AME looks at economic impact of BC explorers

The Association for Mineral Exploration (AME) has released a report titled Explore our Economy, a new economic impact study of the Canadian […]
Twenty-one per cent of the mineral exploration spending in B.C. went to companies with Indigenous affiliations. Credit: Tahltech Drilling.

The Association for Mineral Exploration (AME) has released a report titled Explore our Economy, a new economic impact study of the Canadian mineral exploration industry in partnership with iTOTEM Analytics. The report quantifies the economic and social impacts of the industry in British Columbia in 2020.

Mineral exploration companies spent $513.5 million in the province in 2020, as recorded by Natural Resources Canada. The AME report analyzed detailed spending data that represented $148 million, or 29%, of the total spend. The investment by the industry supported 445 vendors in 110 municipalities and Indigenous peoples across the province.

Last year in B.C., exploration spending rocketed upward 28.5% to $659.8 million in 2021.

The average expenditure reported on a single project was $1.2 million, and the annual spend on drilling per project was $2.9 million. The potential economic impact of a five-year exploration permit is $11 million.

Explorers spend 44% of their funds on drilling, construction and labour contractors. The next largest spend is 31% on consumables, equipment and logistics. This is followed by 22% on consulting and technical services, and only 3% on safety, training, IT, and administrative services.

Smithers was the town that benefited most from exploration activity with an estimated $105.2 million spent by the industry. Well behind in second place was Vancouver ($64.1 million), Prince George ($62.8 million), Kamloops ($48.6 million), Stewart ($30 million), Langley ($22.8 million), Squamish ($20.3 million), Burns Lake ($19.7 million), Terrace ($19 million), and in tenth place, North Vancouver ($13.8 million).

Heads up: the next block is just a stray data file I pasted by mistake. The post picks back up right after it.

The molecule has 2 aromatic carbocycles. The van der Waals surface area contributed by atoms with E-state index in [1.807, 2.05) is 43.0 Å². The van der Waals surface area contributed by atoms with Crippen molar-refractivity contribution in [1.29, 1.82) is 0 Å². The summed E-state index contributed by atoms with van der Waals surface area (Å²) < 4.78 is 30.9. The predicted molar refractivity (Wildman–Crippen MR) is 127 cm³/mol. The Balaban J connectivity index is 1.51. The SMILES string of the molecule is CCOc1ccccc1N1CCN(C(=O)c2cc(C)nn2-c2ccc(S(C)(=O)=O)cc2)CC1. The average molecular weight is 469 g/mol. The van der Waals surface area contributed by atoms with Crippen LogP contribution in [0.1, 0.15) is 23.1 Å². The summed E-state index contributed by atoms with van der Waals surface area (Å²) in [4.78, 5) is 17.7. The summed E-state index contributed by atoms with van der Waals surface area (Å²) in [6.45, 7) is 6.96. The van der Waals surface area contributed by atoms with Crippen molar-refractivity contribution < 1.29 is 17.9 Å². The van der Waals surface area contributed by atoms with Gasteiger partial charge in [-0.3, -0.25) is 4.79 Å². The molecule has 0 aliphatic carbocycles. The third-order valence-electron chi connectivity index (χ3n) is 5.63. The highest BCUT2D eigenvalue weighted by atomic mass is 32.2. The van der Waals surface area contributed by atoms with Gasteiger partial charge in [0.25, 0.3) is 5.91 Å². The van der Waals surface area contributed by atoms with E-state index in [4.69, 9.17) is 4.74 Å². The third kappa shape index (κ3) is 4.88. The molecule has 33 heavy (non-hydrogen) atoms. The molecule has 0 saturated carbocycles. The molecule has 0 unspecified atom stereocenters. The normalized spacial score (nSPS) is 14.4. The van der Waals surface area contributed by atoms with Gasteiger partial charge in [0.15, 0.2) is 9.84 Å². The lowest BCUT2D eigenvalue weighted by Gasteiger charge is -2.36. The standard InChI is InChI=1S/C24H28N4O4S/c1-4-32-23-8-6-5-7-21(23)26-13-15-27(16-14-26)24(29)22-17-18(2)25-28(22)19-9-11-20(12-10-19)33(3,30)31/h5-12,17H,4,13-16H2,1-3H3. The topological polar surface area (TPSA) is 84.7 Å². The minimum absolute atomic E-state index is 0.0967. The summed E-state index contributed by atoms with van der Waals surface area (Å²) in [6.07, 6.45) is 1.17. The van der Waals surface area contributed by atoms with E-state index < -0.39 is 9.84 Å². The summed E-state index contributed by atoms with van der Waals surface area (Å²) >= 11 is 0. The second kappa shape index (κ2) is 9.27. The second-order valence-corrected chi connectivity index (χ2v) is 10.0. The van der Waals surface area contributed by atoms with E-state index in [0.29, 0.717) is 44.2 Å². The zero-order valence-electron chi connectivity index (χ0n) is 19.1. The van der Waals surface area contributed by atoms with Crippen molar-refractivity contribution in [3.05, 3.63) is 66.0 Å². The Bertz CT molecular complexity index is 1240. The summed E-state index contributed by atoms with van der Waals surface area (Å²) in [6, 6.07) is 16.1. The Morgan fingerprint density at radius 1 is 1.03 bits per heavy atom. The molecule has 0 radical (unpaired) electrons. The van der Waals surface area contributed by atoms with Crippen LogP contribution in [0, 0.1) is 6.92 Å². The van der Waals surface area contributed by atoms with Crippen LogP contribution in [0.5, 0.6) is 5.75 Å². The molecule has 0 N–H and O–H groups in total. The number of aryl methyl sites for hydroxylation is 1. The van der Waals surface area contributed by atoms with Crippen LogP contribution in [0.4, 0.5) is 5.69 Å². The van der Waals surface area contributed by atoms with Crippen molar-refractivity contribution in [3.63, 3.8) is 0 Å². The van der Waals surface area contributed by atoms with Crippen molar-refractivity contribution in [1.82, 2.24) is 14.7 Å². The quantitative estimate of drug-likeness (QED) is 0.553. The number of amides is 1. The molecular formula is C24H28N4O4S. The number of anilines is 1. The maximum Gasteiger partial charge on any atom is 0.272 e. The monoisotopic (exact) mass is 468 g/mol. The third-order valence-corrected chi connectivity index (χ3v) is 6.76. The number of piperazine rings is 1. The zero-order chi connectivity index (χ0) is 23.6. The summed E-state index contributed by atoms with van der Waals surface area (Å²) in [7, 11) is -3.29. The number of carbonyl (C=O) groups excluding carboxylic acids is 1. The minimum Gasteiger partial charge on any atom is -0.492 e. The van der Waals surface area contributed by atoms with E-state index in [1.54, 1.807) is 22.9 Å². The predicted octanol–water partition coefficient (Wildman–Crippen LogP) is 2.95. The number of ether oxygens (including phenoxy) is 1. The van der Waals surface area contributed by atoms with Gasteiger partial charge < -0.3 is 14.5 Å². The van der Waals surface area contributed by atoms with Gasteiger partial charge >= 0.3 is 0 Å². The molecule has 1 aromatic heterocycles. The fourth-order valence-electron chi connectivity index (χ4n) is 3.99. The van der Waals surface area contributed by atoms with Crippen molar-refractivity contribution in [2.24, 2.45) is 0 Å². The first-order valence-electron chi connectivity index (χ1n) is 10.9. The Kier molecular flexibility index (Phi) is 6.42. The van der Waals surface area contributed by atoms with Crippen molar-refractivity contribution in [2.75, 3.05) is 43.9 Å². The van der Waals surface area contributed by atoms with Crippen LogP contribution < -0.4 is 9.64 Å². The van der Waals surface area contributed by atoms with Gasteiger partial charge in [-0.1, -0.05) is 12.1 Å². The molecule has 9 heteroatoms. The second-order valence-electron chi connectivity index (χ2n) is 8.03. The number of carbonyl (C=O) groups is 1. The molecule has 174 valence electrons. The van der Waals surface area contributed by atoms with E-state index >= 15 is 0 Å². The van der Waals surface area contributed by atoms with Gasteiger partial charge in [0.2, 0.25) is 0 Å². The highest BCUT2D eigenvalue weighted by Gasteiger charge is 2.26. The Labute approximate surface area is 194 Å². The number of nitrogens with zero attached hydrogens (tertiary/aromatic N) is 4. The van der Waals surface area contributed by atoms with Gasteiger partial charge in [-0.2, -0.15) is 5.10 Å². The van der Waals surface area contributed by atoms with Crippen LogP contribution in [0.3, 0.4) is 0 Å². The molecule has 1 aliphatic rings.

"Our members discover new projects that develop into the operating mines that produce the minerals and metals needed for everyday life," said Kendra Johnston, AME president and CEO. "Explore our Economy demonstrates how the mineral exploration industry is essential to thousands of businesses and people in all corners of the province, helping to ensure a strong and vibrant provincial economy for generations to come."

The AME recognizes that Indigenous participation is central to successful mineral exploration. Indigenous Nations benefit through employment, direct investments, building capacity, business support, and local initiatives. In B.C., 21% of mineral exploration spending went to Indigenous-affiliated vendors.

"Our industry also aims to be a leader in reconciliation with Indigenous peoples through collaboration, shared planning, and procurement. This report demonstrates how vital Indigenous-affiliated business and collaborative partnerships are to mineral exploration, and how these relationships can advance reconciliation and economic advancement for Indigenous communities," said Johnston. 

More than 30 investments reported in Explore our Economy were directed to Indigenous communities or affiliated organizations, and the spending totalled about $200,000. Seventeen per cent of drilling companies have Indigenous affiliations, and that represents about 40% of the total drilling expenditure.

Of the 445 vendors examined in the report, there were more than 35 Indigenous businesses with associations to 19 Nations.

Read the Explore Our Economy report on AME's website.

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